How Retailers and Wall Street Are Responding to Trump’s Latest Tariff Threat

President DonaldTrump’s Sunday threat to ramp up U.S. tariffs on Chinese goods sent markets roiling on Monday and prompted retail groups to condemn the trade war escalation.

The move would raise tariffs on $200 billion in Chinese imports to 25%, up from 10%, currently, and set a 25% tariff on $325 billion of currently untaxed goods, including many consumer products. The president’s warnings — which he conveyed in a series of tweets — were seen by some as a negotiating tactic in the ongoing trade talks with Beijing. A Chinese delegation is set to meet with the White House beginning Wednesday, and as recently as Friday, the Trump administration said the negotiations were progressing.

Chinese markets fell by 6% following the tweets, and U.S. stocks tumbled in premarket trading. The Dow Jones Industrial Average fell by 450 points at market open, with the S&P 500 down 1.55% and the Nasdaq down 2.2%. The selloff follows several months of gains prompted by strong economic indicators and the Federal Reserve’s position to back off interest rate increases.

Retail, footwear and apparel groups — which have widely condemned the trade war for its impact on American consumers and manufacturers — warned that increased tariffs could reverse the positive economic trends the country has enjoyed so far in 2019.

“We strongly oppose the president’s announcement that he will continue to penalize American families and add additional obstacles to economic growth by imposing further tariffs on U.S. imports from China,” said Rick Helfenbein, president and CEO of the American Apparel & Footwear Association. “As has been made clear by the administration’s use of tariffs during the past year, tariffs are an additional tax burden placed on Americans. These taxes are not paid by foreign nations, and they result in higher costs that are simply passed on to the American consumer.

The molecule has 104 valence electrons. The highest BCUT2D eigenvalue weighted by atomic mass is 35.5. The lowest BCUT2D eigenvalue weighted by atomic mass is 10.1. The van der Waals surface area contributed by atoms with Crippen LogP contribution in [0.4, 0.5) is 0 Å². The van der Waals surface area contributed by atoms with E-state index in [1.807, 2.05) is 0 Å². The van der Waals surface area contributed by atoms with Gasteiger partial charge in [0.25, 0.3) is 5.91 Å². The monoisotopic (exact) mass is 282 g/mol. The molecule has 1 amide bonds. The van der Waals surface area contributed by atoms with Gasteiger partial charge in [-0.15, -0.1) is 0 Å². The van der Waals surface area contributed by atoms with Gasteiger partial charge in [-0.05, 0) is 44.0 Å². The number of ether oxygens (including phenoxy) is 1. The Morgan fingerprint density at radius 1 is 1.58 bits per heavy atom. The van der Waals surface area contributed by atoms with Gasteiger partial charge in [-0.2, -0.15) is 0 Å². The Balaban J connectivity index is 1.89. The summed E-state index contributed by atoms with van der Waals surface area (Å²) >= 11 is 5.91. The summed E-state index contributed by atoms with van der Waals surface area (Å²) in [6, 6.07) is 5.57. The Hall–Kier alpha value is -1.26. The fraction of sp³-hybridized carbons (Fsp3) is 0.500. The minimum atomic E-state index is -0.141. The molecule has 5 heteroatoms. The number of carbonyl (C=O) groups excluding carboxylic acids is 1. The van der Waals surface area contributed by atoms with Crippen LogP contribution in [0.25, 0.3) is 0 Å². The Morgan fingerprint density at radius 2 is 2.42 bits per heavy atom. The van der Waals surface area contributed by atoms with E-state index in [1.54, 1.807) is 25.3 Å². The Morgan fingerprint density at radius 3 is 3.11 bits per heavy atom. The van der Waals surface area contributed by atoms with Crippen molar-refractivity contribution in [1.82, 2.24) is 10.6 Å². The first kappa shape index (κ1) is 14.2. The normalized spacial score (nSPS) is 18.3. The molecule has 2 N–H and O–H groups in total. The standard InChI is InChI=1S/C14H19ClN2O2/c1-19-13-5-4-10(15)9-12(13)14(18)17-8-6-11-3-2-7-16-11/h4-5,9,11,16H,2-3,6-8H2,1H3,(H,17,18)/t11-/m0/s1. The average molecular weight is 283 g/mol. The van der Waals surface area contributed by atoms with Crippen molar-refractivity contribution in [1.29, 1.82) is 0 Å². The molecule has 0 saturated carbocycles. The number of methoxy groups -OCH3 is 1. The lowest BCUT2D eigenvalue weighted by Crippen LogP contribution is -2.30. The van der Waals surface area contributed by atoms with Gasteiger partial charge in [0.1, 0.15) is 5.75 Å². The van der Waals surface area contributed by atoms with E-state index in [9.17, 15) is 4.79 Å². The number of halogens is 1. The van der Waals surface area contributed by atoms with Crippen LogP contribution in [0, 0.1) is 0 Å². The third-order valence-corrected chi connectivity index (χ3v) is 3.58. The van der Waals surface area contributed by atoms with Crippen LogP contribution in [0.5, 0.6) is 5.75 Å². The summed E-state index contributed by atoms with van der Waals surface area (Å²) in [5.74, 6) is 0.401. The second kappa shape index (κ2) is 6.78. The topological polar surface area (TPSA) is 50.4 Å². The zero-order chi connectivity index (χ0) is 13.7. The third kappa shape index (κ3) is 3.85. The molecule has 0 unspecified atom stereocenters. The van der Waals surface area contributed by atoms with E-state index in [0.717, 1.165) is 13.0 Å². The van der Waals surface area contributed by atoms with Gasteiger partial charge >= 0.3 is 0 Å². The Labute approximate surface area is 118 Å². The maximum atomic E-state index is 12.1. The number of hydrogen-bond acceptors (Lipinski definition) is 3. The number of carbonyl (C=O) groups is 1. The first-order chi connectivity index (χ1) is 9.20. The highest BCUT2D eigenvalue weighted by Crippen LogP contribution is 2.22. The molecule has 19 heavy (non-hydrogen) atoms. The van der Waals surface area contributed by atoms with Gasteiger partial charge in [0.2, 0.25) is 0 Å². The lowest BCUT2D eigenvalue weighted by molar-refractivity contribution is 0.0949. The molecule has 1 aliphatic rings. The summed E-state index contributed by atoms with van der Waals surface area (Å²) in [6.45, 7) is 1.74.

“A sudden tariff increase with less than a week’s notice would severely disrupt U.S. businesses, especially small companies that have limited resources to mitigate the impact,” David French, senior vice president for government relations at the National Retail Federation. “If the administration follows through on this threat, American consumers will face higher prices, and U.S. jobs will be lost.”

After several months of better-than-expected jobs growth, a report from the Trade Partnership, an economic research firm, found that a tariff hike to 25%, along with tariffs on all remaining Chinese imports and retaliation, would result in the loss of 2.2 million U.S. jobs. It would also cost the average family of four $2,389 and reduce GDP by over 1%.

“We want to see meaningful changes in China’s trade practices, but it makes no sense to punish Americans as a negotiating tactic,” said French. “If the administration wants to put more pressure on China, it should form a multinational coalition with our allies who share our concerns. We urge the administration to reconsider this tax hike on Americans and stay at the bargaining table until a deal is reached.”

Trump doubled down on his position Monday morning, tweeting, “The United States has been losing, for many years, 600 to 800 Billion Dollars a year on Trade. With China we lose 500 Billion Dollars. Sorry, we’re not going to be doing that anymore!”

The U.S. trade deficit in goods with China rose to $419.2 billion in 2018, up from $375.5 billion in 2017, according to a Commerce Department report. The deficit fell 3.4% to $49.4 billion in February, the lowest level since June 2018.

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